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CELAC must set up mechanisms to address problems faced by people of the region – President Granger

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Ministry of the Presidency – (January 24, 2017) Advancing economic relations and the development of trade between states, ensuring the security of Small Island Developing States (SIDS), maintaining the Latin America and Caribbean as a zone of peace and the creation mechanisms to support the resolution of conflicts between States are some of the key areas of focus for President David Granger as he attends the the Fifth Summit of the Community of Latin American and Caribbean States (CELAC), which is being held in the Dominican Republic.

Speaking during a brief interview just before attending the Inaugural Session of the 5th Summit of the Heads of State and Government of CELAC this evening, the Head of State said that the body must begin to move beyond issuing declarations to establishing the mechanisms that can be used to deal with the concrete issues facing the Region such as security, poverty and the treatment of citizens. “I am looking for progress that takes us away from mere declarations to a demonstration of determination to deal with the concrete issues facing the region. And those issues are about security and poverty and the way that we treat our citizens,” the Head of State said.

With the both Guyana and Venezuela being members of CELAC, the President noted that the body can potentially support the resolution of controversies such as the one, which exists between those two countries. He added that the United Nations’ Charter allows for regional mechanisms and that it is through such a mechanism that CELAC can be integrally important to Guyana.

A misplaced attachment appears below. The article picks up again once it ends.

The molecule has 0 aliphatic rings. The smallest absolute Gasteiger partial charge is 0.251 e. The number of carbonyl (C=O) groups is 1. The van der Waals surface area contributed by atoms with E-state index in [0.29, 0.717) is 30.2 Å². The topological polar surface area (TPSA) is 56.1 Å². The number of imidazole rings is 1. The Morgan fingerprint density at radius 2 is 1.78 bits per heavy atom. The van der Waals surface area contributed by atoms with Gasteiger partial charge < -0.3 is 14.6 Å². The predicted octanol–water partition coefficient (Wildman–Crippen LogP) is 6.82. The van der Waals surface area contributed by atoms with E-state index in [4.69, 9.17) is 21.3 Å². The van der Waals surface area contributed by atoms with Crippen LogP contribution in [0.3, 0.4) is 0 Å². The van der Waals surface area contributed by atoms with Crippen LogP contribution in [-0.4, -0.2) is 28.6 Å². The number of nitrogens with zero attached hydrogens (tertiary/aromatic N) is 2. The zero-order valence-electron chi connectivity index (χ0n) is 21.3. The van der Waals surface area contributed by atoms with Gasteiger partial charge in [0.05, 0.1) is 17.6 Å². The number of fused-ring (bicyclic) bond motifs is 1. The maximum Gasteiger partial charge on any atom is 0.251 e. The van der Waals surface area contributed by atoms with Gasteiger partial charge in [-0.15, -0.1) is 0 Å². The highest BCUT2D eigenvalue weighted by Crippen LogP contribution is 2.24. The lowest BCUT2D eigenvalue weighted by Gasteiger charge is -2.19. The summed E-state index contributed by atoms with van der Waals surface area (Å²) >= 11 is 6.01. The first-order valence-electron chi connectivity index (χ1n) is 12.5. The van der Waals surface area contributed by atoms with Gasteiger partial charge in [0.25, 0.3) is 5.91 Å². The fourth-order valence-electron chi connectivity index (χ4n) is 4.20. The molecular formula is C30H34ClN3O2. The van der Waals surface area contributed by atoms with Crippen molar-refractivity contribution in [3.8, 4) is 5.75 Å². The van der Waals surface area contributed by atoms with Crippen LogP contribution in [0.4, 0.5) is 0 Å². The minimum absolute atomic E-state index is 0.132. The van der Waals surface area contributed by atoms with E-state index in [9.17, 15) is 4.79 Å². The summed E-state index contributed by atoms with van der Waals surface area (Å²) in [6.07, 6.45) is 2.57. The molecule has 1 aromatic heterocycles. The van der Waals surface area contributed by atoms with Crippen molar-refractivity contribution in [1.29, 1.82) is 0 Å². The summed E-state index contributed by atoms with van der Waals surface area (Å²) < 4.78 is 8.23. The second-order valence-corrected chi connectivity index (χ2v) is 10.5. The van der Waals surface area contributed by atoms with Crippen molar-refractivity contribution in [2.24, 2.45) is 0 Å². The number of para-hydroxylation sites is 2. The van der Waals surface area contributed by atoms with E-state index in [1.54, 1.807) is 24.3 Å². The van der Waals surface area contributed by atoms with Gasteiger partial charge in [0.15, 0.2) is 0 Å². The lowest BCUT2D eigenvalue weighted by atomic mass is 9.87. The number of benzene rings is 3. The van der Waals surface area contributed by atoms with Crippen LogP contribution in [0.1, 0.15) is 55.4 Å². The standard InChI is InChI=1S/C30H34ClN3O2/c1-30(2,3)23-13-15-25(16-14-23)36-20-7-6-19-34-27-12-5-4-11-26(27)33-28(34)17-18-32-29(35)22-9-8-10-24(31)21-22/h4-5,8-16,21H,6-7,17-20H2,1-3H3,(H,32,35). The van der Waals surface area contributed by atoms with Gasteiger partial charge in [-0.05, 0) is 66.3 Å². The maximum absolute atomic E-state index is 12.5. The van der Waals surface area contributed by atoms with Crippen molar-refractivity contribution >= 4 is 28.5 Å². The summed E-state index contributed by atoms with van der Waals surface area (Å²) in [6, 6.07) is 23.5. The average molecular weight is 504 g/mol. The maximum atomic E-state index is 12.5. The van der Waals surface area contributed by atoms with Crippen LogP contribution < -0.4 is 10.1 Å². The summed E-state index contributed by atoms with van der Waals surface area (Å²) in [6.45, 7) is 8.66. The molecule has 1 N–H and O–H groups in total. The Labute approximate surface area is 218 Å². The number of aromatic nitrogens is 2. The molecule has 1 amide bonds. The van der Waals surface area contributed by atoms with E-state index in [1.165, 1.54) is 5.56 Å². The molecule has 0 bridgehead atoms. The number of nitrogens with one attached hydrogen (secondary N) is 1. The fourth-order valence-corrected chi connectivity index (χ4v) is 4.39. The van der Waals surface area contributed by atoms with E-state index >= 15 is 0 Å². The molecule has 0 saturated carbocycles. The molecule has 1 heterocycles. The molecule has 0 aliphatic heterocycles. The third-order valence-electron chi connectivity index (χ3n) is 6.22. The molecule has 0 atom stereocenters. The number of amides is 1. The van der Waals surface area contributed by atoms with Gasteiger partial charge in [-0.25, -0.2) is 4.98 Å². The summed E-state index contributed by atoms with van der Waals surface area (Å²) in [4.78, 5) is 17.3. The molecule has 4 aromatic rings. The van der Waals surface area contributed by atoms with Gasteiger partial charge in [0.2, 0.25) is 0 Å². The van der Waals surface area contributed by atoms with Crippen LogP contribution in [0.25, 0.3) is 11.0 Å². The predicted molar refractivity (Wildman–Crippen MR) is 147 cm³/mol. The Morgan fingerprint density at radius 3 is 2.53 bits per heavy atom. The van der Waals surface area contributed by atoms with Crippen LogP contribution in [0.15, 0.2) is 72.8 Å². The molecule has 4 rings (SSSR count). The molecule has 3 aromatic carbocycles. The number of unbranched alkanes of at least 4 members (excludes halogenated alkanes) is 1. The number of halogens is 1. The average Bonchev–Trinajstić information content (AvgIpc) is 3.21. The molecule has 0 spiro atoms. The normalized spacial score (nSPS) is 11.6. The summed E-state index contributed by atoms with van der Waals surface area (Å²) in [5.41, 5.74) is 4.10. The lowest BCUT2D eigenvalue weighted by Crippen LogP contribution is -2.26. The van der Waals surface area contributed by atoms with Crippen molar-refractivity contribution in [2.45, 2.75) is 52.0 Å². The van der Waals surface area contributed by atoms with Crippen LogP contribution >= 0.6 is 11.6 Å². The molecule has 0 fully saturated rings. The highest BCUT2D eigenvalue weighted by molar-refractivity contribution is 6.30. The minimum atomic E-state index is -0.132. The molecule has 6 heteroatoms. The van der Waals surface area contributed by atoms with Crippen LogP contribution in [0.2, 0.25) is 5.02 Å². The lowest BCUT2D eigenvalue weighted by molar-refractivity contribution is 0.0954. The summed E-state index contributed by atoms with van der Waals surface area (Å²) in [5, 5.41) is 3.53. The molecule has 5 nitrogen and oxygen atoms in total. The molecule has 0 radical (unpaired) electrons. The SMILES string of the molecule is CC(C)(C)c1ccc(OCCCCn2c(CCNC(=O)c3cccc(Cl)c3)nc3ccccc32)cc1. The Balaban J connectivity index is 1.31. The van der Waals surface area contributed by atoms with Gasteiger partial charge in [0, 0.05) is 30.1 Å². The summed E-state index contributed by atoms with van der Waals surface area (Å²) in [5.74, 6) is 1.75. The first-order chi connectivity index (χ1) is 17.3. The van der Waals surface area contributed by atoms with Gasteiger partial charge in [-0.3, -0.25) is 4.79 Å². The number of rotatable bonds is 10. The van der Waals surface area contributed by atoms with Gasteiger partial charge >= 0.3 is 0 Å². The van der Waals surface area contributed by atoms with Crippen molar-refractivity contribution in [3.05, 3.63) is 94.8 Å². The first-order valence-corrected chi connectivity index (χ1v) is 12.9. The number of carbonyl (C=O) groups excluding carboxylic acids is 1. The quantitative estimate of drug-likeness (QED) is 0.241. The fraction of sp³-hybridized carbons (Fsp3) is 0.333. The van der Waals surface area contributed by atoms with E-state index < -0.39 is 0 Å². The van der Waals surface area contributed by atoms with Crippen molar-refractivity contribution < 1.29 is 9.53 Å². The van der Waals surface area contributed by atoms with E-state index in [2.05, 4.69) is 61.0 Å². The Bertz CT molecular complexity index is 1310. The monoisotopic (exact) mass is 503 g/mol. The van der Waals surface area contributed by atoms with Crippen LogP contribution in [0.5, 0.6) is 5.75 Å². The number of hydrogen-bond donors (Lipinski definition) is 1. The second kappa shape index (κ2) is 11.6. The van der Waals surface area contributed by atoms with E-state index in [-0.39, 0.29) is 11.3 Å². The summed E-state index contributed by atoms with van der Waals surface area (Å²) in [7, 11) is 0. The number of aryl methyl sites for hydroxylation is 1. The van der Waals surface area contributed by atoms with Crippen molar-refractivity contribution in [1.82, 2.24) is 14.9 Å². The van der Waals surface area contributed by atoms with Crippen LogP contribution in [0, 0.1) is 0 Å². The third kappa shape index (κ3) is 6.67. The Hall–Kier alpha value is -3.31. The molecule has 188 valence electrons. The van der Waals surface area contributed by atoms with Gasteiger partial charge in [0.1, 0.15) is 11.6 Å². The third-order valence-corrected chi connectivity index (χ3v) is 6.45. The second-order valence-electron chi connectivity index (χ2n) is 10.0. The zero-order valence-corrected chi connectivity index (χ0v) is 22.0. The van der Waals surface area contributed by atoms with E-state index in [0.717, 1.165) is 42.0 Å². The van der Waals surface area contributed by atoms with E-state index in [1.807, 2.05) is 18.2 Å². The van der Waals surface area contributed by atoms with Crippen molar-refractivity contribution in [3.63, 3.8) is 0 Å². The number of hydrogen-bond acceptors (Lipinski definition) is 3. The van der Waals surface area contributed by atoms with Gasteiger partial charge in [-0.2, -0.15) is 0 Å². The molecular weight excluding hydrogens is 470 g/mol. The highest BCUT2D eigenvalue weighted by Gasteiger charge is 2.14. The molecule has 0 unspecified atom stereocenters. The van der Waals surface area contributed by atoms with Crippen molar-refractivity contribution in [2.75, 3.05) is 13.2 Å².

“It is an organisation that is committed to the strengthening of the integration process in Latin America and the Caribbean and also to the solution of problems among these member states; the 33 member states… and as Chairman of the Caribbean Community, I am concerned with the issues affecting Small Island Development States. It is important to note that many of the larger states are Latin and many of the smaller states are Caribbean, so my intention is to ensure that the interests of the community, as a whole, are served by ensuring that the relationships between the larger states and the smaller states, between the Latin States and the Anglophone states remain on even keel and work towards the benefits of all our peoples,” He said.

Speaking specifically about the importance of participation in CELAC for Guyana and other CARICOM States, President Granger said that these states are vulnerable to international and transnational crimes as well as global economic shocks and must rely on regional bodies to help strengthen their resilience. “We not only have the Headquarters of the Caribbean Community but we are actively pursuing the strengthening of other institutions such as the CSME [Caribbean Single Market and Economy], the Caribbean Basin Security Initiative, so this is a step in the right direction. The average citizen in Guyana should feel that his country is going to be safer or that he or she is going to be safer and the region would be more secure as a result of the progress that has been made by CELAC,” he said.

CELAC is a regional bloc of 33 Latin American and Caribbean states that was formed at the Unity Summit in Mexico on February 23, 2010. It aims to unite all of the Latin American and Caribbean states in order to strengthen the political, social and cultural integration of the region, improve its quality of life, stimulate its economic growth and advance the well-being of all of its people.

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